Britain, bin Laden ally discuss captive
LONDON - The British government is in talks with an associate of al-Qaeda leader Osama bin Laden to try to secure the release of kidnapped BBC correspondent Alan Johnston, the Foreign Office said yesterday.
The talks are with Abu Qatada - a radical cleric of Palestinian-Jordanian descent and a Jordanian citizen - who was once described by a Spanish judge as bin Laden's "spiritual ambassador in Europe."
Johnston, who turned 45 yesterday, was kidnapped March 12 in Gaza City by gunmen. His alleged kidnappers have demanded Qatada's release from Longlartin Prison in Britain.
Qatada is awaiting deportation to Jordan after the British accused him of raising funds for extremist groups and offering "religious legitimacy" to militants planning attacks. - AP
18 Mexican entities on U.S. ban list
MEXICO CITY - The U.S. Treasury Department yesterday banned Americans from doing business with six Mexican companies and 12 people who it said were fronts for a cartel run by a powerful drug kingpin.
It said the six companies - including a dairy and day-care center - and individuals wereinvolved in the operations of Ismael Zambada Garcia, identified as "one of Mexico's mostpowerful drug kingpins," who is based in the northwestern state of Sinaloa, home to many of Mexico's top drug smugglers.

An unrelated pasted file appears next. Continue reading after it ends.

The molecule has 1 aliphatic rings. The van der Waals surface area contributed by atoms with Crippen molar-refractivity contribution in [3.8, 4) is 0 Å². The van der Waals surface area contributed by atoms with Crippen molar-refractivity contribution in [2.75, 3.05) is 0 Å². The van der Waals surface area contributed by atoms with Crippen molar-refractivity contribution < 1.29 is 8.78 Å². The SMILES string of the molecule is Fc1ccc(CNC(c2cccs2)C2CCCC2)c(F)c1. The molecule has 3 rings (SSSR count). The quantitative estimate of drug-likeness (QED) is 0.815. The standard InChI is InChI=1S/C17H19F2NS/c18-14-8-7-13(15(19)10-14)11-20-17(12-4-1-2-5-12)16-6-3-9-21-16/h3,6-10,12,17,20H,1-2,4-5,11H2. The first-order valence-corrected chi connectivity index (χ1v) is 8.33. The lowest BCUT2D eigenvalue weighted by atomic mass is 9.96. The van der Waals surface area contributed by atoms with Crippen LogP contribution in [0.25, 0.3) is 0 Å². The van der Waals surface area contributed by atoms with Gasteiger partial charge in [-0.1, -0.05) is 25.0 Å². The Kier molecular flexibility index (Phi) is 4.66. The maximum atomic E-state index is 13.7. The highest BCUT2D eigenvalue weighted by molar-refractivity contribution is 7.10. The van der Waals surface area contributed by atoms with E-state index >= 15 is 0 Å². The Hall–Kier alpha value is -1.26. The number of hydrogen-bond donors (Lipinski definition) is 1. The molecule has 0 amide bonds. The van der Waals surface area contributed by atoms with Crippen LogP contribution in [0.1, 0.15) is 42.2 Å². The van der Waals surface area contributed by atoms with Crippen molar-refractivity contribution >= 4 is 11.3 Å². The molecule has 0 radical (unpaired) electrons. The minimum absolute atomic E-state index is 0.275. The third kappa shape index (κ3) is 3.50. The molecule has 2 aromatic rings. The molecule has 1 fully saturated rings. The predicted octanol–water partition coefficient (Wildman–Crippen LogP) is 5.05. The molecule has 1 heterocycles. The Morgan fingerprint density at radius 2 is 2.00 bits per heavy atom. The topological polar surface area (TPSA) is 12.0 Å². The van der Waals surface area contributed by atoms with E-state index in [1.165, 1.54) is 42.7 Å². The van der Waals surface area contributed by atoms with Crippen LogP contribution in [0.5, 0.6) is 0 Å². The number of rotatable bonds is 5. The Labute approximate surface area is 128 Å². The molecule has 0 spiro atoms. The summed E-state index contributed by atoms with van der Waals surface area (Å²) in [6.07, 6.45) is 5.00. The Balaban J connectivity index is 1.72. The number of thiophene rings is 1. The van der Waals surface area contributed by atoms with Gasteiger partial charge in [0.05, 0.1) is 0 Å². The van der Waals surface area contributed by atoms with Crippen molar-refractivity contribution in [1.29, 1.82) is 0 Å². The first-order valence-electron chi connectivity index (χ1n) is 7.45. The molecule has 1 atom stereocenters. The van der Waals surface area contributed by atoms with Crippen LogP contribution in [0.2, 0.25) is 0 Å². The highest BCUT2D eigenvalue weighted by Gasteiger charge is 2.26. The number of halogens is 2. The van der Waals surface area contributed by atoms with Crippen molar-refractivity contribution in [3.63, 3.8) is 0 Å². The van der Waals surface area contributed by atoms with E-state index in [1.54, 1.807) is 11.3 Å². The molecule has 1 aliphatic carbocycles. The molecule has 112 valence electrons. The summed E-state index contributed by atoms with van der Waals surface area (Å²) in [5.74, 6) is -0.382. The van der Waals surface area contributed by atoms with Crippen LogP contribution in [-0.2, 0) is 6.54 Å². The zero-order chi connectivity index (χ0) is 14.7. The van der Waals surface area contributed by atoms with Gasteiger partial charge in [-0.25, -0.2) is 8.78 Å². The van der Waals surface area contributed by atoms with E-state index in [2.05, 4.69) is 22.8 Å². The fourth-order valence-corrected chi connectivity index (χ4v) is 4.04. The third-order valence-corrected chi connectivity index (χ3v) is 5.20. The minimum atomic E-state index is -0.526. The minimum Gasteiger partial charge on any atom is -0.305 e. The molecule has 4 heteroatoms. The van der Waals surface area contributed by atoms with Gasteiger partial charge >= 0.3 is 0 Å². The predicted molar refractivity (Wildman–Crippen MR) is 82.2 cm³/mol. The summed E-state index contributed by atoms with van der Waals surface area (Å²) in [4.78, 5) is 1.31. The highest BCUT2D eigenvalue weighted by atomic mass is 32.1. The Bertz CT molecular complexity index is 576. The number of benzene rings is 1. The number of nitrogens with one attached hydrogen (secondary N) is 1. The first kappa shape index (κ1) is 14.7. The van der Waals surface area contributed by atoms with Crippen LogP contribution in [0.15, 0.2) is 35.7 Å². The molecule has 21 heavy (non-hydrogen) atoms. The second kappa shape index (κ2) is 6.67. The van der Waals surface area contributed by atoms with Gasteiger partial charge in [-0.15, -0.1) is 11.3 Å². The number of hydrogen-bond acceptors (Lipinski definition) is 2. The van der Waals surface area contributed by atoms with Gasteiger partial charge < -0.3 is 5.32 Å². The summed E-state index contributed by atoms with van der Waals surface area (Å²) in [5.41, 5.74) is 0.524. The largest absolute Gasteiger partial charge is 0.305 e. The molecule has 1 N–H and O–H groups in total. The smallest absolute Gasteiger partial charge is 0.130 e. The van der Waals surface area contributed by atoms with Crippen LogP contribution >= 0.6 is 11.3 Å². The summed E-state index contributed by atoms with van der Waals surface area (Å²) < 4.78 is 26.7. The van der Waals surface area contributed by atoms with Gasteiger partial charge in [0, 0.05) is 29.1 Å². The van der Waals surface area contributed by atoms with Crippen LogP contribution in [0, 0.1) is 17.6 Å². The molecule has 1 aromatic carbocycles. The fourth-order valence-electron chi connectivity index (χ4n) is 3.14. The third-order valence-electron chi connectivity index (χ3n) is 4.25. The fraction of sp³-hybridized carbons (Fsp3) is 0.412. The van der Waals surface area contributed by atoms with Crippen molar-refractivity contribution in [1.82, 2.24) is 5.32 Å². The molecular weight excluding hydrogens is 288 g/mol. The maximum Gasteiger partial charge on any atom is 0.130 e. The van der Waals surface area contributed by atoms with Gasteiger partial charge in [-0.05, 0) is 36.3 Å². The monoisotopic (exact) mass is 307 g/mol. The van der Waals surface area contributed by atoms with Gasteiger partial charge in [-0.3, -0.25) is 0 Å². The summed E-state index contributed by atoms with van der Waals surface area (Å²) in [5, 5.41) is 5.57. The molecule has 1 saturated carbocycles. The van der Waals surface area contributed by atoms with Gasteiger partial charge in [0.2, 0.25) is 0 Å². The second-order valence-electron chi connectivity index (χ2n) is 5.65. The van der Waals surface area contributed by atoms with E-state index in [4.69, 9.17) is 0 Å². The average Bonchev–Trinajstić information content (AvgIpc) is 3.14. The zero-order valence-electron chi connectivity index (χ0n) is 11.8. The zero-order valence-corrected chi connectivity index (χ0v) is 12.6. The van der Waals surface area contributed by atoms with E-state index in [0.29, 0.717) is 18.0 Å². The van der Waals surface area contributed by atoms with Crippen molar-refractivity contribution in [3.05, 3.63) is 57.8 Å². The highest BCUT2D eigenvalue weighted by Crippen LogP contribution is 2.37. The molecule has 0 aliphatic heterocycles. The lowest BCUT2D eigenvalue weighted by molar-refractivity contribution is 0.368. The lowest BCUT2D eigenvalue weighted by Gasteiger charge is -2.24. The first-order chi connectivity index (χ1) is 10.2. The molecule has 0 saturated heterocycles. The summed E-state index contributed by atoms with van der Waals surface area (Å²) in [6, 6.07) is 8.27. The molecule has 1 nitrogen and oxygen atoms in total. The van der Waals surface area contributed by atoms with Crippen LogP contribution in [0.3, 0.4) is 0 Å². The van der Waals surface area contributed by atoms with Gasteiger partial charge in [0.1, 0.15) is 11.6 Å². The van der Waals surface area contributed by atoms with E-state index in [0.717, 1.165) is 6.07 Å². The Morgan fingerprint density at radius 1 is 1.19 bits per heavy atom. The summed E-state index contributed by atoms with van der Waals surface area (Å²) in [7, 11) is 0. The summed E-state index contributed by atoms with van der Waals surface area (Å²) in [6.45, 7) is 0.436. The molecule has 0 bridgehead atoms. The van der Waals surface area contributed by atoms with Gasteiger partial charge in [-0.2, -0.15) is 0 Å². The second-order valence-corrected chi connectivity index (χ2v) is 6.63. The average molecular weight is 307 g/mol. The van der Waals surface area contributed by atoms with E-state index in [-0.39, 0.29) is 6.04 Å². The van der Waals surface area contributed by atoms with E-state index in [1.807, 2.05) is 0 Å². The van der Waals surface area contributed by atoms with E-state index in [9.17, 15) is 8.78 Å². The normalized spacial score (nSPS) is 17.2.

The department's designation under the so-called Kingpin Act freezes assets the companies and individuals have in the United States and prohibits anyone in the United States from doing business with them.- AP
Estonian: Russia likely in on Web ills
TALLINN, Estonia - Estonia's defense minister said yesterday that the Russian government may be involved in massive cyber attacks that have crippled the Baltic nation's Web sites this month.
The evidence is not enough to prove Russia played a role, "but it indicates a possibility," Defense Minister Jaak Aaviksoo said.
He said more than a million computers worldwide have been used in recent weeks to attack Estonian government and business Web sites since a dispute arose with Moscow over Estonia's moving of a Soviet-era war memorial from downtown Tallinn.
"We identified in the initial attacks IP numbers from the Russian governmental offices," Aaviksoo said, referring to traceable Internet addresses. - AP
The Russian Orthodox Church yesterday formally ended an 80-year-old global schism triggered when overseas exiles refused to accept the domestic church's subservience to the Soviet state.
More Japanese workers than ever claimed and received compensation for mental-health problems caused by workplace stress last year, and a similar trend was seen for families of employees who died from work-related suicides, officials said yesterday.
Cuba says it will spend about $185 million to upgrade more than 200 resorts, golf courses, marinas and other facilities bid to reverse a dip in tourism, its leading source of income.